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Sancocho de gallina

28 Jun

Sancocho de gallina is Panama’s national dish, making it an obvious choice for our World Cup 2018 cook-off.

Chicken and root vegetables are simmered to a melting tenderness, resulting in a gently flavoured, nourishing meal.

The problem is, none of us liked it much. Continue reading

Lablabi (Tunisian chickpea soup)

18 Jun

lablabi

I didn’t want to handicap Tunisia’s chances in our World Cup 2018 cook-off by serving lablabi for breakfast, as is customary (see Oto with boiled eggs, World Cup 2014).

Personally, I quite like the idea of hot, spicy breakfast soups, but the girls would have punished Tunisia severely for the affront.

Instead, we enjoyed it for dinner, where it went down a storm. Continue reading

Green borscht

14 Jun

green borscht

From Russia with… green borscht. Actually, calling this soup green is generous. An unappealing khaki is closer to the mark.

But what green borscht (or shchaveloviy borscht to use its Russian name) lacks in looks, it makes up for in taste. Fresh and bright with lemony sorrel, herbs and gently cooked vegetables, it’s both light and satisfying. Continue reading

Cream of cauliflower soup

5 Mar

cream of cauliflower soup

This cream of cauliflower soup has the silkiest texture. I sometimes omit the cream– replacing it with more milk – and it still comes out rich and smooth.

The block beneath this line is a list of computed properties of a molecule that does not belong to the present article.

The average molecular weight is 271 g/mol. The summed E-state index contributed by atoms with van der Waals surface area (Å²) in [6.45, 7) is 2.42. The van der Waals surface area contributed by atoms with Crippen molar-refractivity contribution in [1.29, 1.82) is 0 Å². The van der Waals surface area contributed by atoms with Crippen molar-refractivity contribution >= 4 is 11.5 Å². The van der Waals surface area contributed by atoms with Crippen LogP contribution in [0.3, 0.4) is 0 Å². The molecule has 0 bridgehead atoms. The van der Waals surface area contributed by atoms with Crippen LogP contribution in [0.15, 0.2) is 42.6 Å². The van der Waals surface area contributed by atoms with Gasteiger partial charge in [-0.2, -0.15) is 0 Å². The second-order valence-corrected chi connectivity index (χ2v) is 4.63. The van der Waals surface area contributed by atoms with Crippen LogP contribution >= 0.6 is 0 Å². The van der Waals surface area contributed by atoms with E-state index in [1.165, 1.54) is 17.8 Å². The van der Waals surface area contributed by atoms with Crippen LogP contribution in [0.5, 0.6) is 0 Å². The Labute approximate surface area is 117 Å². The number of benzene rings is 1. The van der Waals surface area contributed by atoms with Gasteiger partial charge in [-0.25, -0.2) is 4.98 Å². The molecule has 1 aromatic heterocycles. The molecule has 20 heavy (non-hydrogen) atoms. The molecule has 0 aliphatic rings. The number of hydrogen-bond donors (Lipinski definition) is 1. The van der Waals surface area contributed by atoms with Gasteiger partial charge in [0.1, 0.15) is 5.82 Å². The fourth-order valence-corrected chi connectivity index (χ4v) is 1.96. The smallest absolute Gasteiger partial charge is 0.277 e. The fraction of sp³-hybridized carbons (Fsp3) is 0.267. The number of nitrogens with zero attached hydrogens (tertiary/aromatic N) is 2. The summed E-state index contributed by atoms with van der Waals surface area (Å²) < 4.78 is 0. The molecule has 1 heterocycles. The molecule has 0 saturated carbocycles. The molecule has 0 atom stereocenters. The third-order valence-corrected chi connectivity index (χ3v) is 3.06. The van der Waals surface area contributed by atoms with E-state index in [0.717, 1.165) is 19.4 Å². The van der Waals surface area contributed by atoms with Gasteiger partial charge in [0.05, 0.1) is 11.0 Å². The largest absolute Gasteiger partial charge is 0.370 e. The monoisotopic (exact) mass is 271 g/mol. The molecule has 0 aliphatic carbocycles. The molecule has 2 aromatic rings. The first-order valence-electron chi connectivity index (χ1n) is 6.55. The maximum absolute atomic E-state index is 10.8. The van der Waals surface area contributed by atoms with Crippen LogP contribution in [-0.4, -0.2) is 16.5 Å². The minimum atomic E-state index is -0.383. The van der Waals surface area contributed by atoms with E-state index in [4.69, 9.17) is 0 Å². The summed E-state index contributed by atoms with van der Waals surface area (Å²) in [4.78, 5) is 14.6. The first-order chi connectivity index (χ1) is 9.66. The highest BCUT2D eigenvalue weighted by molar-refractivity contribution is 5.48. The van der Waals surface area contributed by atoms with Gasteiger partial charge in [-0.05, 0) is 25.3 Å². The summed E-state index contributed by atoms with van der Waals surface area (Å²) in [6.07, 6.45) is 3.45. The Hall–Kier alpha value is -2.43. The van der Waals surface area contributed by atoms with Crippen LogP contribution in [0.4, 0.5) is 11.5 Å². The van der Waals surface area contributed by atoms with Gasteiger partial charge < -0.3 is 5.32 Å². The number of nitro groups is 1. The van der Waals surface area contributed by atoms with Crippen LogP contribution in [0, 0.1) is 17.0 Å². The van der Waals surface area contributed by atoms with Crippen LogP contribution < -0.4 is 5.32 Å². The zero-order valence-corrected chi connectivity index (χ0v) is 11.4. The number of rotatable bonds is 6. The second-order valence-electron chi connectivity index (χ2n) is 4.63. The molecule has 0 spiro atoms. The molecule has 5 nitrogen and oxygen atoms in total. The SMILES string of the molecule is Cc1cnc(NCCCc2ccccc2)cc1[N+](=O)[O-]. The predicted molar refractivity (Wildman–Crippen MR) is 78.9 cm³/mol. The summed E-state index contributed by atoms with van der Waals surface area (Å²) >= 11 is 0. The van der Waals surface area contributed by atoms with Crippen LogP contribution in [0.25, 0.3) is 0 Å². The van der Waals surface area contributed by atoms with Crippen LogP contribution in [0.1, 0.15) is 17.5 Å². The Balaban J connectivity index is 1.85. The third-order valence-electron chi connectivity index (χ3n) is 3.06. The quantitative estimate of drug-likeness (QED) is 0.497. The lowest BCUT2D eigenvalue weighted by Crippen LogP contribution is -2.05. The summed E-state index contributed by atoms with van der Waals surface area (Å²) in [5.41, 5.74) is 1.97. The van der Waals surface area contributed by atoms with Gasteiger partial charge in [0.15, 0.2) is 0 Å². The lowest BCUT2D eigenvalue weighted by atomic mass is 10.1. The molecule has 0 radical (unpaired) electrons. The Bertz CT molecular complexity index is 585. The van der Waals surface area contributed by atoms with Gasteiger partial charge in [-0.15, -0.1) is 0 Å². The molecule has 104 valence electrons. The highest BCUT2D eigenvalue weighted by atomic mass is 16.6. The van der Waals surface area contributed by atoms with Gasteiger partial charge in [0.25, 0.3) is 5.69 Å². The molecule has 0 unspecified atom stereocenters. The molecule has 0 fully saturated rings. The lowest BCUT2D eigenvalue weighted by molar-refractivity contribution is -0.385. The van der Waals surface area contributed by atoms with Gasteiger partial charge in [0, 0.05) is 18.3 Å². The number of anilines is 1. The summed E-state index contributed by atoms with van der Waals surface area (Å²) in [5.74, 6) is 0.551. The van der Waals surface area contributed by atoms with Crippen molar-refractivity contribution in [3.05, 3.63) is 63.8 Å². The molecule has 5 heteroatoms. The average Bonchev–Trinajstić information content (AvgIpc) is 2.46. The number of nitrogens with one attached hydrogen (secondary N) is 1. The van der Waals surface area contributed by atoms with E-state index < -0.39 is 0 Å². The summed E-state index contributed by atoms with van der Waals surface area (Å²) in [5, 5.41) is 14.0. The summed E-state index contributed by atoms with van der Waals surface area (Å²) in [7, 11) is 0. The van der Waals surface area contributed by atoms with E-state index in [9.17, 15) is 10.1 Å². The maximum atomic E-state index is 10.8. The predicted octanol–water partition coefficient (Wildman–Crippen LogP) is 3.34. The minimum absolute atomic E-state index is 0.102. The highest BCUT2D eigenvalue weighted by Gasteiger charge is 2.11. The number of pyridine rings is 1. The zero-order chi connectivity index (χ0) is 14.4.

Horseradish combines beautifully with cauliflower. Along with the lemon juice, it adds a bit of heat and brightness to the mix. Continue reading

Tomato soup

31 Jan

Tomato soup

I haven’t bought a tin of soup in years, but if I were to buy one it would definitely be Campbell’s tomato soup.

Their cream of mushroom soup always had disturbing starchy lumps, the veggies in their minestrone were weirdly tough, but everything about their tomato soup was just right. Continue reading

Celeriac and dill soup

11 Dec

celeriac dill soup

This celeriac and dill soup has a wonderful nutty taste and velvety texture.

I usually stir through a splash of cream at the end, which gives it an added richness, but it’s perfectly nice without it.
Continue reading

Gypsy soup

10 Sep

gypsy soup

I’ve been making gypsy soup for many years. I have no idea why the Moosewood cookbook calls it “gypsy soup”, or what it means by “a spiced and delectable brew of Spanish and Dickensonian origins”.

Is it a reference to Linda Dickinson, one of the thirty-odd “Moosewood people” credited at the front? Or a  mis-spelling of “Dickensian”? (Though what this soup has to do with Victorian England, social commentary, or sentimentality is anyone’s guess.)

Perhaps it refers to the length of the ingredients list?

Continue reading